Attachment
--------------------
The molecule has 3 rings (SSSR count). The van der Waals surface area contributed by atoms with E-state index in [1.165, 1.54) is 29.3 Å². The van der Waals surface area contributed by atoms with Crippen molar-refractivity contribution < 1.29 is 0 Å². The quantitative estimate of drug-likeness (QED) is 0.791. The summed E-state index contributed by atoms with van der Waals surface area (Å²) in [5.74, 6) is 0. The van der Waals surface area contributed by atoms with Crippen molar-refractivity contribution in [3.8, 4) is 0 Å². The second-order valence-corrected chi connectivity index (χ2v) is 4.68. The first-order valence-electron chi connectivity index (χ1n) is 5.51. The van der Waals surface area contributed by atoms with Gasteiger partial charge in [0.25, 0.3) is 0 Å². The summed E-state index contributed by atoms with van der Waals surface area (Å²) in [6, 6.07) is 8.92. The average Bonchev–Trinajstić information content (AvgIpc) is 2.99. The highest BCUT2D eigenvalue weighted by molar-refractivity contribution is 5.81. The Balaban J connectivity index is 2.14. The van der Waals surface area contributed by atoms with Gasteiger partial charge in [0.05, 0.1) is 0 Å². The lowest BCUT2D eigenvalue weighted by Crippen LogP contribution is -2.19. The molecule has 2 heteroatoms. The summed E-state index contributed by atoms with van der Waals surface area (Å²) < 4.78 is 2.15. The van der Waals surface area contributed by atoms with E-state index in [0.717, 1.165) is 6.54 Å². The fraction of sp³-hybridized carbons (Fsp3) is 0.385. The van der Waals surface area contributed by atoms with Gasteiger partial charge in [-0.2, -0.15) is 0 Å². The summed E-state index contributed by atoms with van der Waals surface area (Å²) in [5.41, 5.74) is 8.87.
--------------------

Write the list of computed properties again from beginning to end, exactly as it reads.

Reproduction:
The molecule has 3 rings (SSSR count). The van der Waals surface area contributed by atoms with E-state index in [1.165, 1.54) is 29.3 Å². The van der Waals surface area contributed by atoms with Crippen molar-refractivity contribution < 1.29 is 0 Å². The quantitative estimate of drug-likeness (QED) is 0.791. The summed E-state index contributed by atoms with van der Waals surface area (Å²) in [5.74, 6) is 0. The van der Waals surface area contributed by atoms with Crippen molar-refractivity contribution in [3.8, 4) is 0 Å². The second-order valence-corrected chi connectivity index (χ2v) is 4.68. The first-order valence-electron chi connectivity index (χ1n) is 5.51. The van der Waals surface area contributed by atoms with Gasteiger partial charge in [0.25, 0.3) is 0 Å². The summed E-state index contributed by atoms with van der Waals surface area (Å²) in [6, 6.07) is 8.92. The average Bonchev–Trinajstić information content (AvgIpc) is 2.99. The highest BCUT2D eigenvalue weighted by molar-refractivity contribution is 5.81. The Balaban J connectivity index is 2.14. The van der Waals surface area contributed by atoms with Gasteiger partial charge in [0.05, 0.1) is 0 Å². The lowest BCUT2D eigenvalue weighted by Crippen LogP contribution is -2.19. The molecule has 2 heteroatoms. The summed E-state index contributed by atoms with van der Waals surface area (Å²) < 4.78 is 2.15. The van der Waals surface area contributed by atoms with E-state index in [0.717, 1.165) is 6.54 Å². The fraction of sp³-hybridized carbons (Fsp3) is 0.385. The van der Waals surface area contributed by atoms with Gasteiger partial charge in [-0.2, -0.15) is 0 Å². The summed E-state index contributed by atoms with van der Waals surface area (Å²) in [5.41, 5.74) is 8.87.